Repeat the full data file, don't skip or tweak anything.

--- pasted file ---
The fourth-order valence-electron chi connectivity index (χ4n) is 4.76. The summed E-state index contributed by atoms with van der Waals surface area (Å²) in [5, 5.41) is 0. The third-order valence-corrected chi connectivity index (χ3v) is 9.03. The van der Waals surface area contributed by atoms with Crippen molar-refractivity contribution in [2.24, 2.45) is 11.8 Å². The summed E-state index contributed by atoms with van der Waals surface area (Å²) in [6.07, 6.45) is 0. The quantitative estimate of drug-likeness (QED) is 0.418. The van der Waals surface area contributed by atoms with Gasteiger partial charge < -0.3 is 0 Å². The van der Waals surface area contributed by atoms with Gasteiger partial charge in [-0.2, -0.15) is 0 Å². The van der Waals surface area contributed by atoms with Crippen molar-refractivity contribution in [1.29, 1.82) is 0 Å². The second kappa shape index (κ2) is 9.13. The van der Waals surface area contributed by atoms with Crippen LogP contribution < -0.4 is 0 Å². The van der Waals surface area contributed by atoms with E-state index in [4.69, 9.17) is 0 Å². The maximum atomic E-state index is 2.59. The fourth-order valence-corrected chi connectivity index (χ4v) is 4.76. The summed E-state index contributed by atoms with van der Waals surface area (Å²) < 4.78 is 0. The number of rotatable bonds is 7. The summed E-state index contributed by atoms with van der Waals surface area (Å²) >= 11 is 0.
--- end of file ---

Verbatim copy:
The fourth-order valence-electron chi connectivity index (χ4n) is 4.76. The summed E-state index contributed by atoms with van der Waals surface area (Å²) in [5, 5.41) is 0. The third-order valence-corrected chi connectivity index (χ3v) is 9.03. The van der Waals surface area contributed by atoms with Crippen molar-refractivity contribution in [2.24, 2.45) is 11.8 Å². The summed E-state index contributed by atoms with van der Waals surface area (Å²) in [6.07, 6.45) is 0. The quantitative estimate of drug-likeness (QED) is 0.418. The van der Waals surface area contributed by atoms with Gasteiger partial charge < -0.3 is 0 Å². The van der Waals surface area contributed by atoms with Gasteiger partial charge in [-0.2, -0.15) is 0 Å². The van der Waals surface area contributed by atoms with Crippen molar-refractivity contribution in [1.29, 1.82) is 0 Å². The second kappa shape index (κ2) is 9.13. The van der Waals surface area contributed by atoms with Crippen LogP contribution < -0.4 is 0 Å². The van der Waals surface area contributed by atoms with E-state index in [4.69, 9.17) is 0 Å². The maximum atomic E-state index is 2.59. The fourth-order valence-corrected chi connectivity index (χ4v) is 4.76. The summed E-state index contributed by atoms with van der Waals surface area (Å²) < 4.78 is 0. The number of rotatable bonds is 7. The summed E-state index contributed by atoms with van der Waals surface area (Å²) >= 11 is 0.